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GREEN SALAD:  (the vinaigrette)

  • 2 anchovy fillets, dried
  • 1 tablespoon capers rinsed and dried
  • 2 tablespoons redwine vinegar
  • 1/2 tablespoon Dijon mustard
  • 2 tablespoons lemon juice
  • 1 teaspoon ground black pepper
  • 1/2 cup olive oil
  • 1 medium shallot, minced

Using a mini food processor, process the anchovies and capers in to a paste.  Whisk in the mustard, vinegar, lemon juice and pepper.  Add the oil in a steady stream, blending until emulsified.  Place the minced shallot in a bowl, pour the vinaigrette in to the bowl, cover and refrigerate for 1 hour.

Toss greens of your choice, with thinly sliced fennel and radishes.  Dress and divide among individual plates.  Top with either shaved Parmigiano-Reggiano cheese, toasted almonds or thinly sliced, peeled orange sections.

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CHOCOLATE COCONUT SHEET CAKE

For the cake:

  • 3/4 cup unsweetened cocoa powder
  • 1 1/2 cups all purpose flour
  • 1 1/2 cups granulated sugar
  • 1 1/2 tsp. baking soda
  • 3/4 tsp. baking powder
  • 3/4 tsp. coarse salt
  • 2 large eggs lightly beatened
  • 3/4 cup buttermilk
  • 3/4 cup warm strong brewed coffee
  • 3 tbsp. canola oil

The topping:

  • 1 stick unsalted butter
  • 2 cups confectioner sugar
  • 6 tbsp. unsweetened cocoa powder
  • 3 cups finely shredded dry unsweetened coconut
  • 2/3 cup warm strong brewed coffee

For the cake:

Preheat oven to 350 degrees.  Butter a 9 x 13 inch baking dish, line the bottom with parchment paper.  Butter parchment and dust with cocoa powder.  Whisk together dry ingredients in a large bowl.  Create a well in the center and pour eggs, buttermilk, coffee and oil.  Whisk thoroughly until combined.  Pour batter into dish and bake for about 30 minutes until a toothpick inserted into the center comes out clean.

For the topping:

Melt butter for topping in a small sauce pan.  Combine confectioners sugar, cocoa powder and coconut in a large bowl.  Stir coffee into melted butter and pour over coconut mixture.  Stir to combine and immediately spread over warm cake.  Top with whipped cream if desired.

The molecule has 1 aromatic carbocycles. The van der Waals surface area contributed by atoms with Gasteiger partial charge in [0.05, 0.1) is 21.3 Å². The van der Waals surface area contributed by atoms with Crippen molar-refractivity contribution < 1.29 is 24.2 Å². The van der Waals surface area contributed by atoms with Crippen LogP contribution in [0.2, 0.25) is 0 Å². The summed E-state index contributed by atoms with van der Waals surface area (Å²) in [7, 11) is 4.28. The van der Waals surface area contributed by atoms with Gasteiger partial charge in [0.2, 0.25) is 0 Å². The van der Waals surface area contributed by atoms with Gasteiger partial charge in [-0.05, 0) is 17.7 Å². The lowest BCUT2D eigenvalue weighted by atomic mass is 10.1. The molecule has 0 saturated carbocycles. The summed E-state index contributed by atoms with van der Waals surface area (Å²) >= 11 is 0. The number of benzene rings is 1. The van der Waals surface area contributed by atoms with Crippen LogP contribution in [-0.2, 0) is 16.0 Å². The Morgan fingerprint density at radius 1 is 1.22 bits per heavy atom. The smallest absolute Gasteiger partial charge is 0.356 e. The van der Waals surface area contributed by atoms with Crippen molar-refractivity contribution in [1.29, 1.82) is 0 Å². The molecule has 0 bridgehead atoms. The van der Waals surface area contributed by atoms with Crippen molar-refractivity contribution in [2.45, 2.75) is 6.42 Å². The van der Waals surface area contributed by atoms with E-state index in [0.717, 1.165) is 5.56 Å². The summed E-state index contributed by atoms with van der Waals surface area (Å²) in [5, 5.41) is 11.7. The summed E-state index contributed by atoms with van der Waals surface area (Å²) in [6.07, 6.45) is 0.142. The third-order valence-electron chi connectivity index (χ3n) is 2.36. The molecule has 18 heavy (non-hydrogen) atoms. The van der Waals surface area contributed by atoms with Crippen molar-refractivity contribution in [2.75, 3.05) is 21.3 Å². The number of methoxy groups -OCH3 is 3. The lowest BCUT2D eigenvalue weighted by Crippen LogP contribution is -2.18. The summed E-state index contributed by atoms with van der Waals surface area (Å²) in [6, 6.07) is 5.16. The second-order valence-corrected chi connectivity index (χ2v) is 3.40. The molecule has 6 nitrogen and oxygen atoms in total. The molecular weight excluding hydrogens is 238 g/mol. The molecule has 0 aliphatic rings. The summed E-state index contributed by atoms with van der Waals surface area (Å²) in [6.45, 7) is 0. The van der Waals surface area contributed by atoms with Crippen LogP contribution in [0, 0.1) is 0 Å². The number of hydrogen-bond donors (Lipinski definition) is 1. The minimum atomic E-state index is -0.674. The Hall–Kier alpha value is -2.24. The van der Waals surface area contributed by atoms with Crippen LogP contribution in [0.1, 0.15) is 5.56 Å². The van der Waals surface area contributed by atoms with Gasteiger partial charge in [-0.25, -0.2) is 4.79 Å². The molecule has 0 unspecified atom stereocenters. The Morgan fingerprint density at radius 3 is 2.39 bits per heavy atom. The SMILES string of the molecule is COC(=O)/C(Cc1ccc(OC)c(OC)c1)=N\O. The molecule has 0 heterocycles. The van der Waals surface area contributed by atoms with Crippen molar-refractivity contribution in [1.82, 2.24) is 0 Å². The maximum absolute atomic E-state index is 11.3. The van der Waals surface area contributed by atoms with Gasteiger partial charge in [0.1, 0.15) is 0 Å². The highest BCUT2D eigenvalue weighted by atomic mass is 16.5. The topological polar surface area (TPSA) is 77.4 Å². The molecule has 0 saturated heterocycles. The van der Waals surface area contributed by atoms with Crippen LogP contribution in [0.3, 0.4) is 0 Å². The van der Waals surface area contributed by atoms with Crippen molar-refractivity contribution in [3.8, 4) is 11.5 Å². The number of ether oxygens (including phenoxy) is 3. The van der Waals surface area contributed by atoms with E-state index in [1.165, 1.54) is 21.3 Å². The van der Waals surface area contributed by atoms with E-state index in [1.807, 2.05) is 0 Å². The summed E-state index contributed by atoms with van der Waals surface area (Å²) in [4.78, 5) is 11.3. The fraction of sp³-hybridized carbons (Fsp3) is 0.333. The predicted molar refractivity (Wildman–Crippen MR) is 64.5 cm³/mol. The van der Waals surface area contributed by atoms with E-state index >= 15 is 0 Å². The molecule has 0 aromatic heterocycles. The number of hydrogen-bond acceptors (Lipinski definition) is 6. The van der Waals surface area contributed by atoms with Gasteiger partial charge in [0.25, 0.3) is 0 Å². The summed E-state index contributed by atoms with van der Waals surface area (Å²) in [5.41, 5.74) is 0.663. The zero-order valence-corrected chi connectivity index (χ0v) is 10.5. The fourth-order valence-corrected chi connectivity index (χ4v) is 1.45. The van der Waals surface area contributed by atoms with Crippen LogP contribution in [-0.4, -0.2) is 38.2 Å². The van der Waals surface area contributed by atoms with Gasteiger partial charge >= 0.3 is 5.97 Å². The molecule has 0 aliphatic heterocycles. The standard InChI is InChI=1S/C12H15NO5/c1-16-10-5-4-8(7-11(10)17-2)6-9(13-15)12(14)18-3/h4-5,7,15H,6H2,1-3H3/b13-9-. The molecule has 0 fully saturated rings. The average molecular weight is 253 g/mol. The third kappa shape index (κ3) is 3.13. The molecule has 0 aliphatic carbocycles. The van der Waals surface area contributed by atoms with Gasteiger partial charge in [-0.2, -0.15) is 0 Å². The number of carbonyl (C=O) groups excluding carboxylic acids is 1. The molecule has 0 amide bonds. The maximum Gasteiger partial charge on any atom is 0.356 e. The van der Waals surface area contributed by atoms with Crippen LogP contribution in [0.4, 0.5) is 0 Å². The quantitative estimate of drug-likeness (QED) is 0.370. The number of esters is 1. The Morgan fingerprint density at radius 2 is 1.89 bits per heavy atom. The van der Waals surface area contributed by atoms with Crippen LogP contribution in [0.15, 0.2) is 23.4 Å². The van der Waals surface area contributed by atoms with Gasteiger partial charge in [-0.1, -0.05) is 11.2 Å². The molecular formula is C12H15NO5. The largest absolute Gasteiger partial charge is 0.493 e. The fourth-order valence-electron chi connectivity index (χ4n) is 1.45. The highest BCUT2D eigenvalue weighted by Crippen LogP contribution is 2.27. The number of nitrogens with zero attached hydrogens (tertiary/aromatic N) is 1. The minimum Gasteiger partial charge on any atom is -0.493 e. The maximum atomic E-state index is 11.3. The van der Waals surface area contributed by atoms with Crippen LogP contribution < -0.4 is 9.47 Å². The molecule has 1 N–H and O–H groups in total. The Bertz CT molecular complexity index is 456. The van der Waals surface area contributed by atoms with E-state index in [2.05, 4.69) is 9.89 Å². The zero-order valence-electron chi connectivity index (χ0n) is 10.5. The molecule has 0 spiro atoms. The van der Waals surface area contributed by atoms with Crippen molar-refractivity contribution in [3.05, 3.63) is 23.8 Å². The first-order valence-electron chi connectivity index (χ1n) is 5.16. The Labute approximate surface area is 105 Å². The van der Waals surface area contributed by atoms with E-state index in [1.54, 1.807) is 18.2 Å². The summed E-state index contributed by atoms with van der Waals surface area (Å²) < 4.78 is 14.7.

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13 Responses to PERCEPTION IN THE EMPTY NEST

  1. TBM says:

    Is the story real…the thief left his bike?

  2. yes, the thief left the bike. not only that, he hadn’t completely unpacked the car since coming home from school. his clothes and his guitar were still in the car. denise was upset that the guitar would be stolen. rory upset that his clothes would be stolen. denise said “who would steal your clothes?” when the car was recovered a few days later, the guitar was in the car but the clothes were gone. it felt like a seen from Dazed and Confused.

  3. Oh my, lucky that you got the car and guitar back again…food looks great as always.

  4. likeitiz says:

    At first, I thought this was going to be some musings on the newly emptied nest, which I can totally relate to as I too have been talking about it in my blog. (We are kindred spirits! Notice how we are never more obsessed in the minutiae of our dog’s life, poor thing.). The ending was certainly a surprise, just like the Gone Girl novel I had read not too long ago. Wow, I’m so relieved the car and guitar were retrieved. Time for clothes’ shopping, I guess. 😉

  5. lillianccc says:

    I admit the ending to the story made me laugh a little but looks like his car made it back in one piece so I don’t have to feel guilty for having found the amusing side of the story. How odd that the thief would just leave his bike out like that!

  6. Cynthia says:

    Wow! One of my favorite sayings is that “you just can’t make that up.” Glad your son is alright. 😉

  7. Hilarious (though I guess not for your son)! Could also be an entry in ‘America’s Dumbest Criminals’?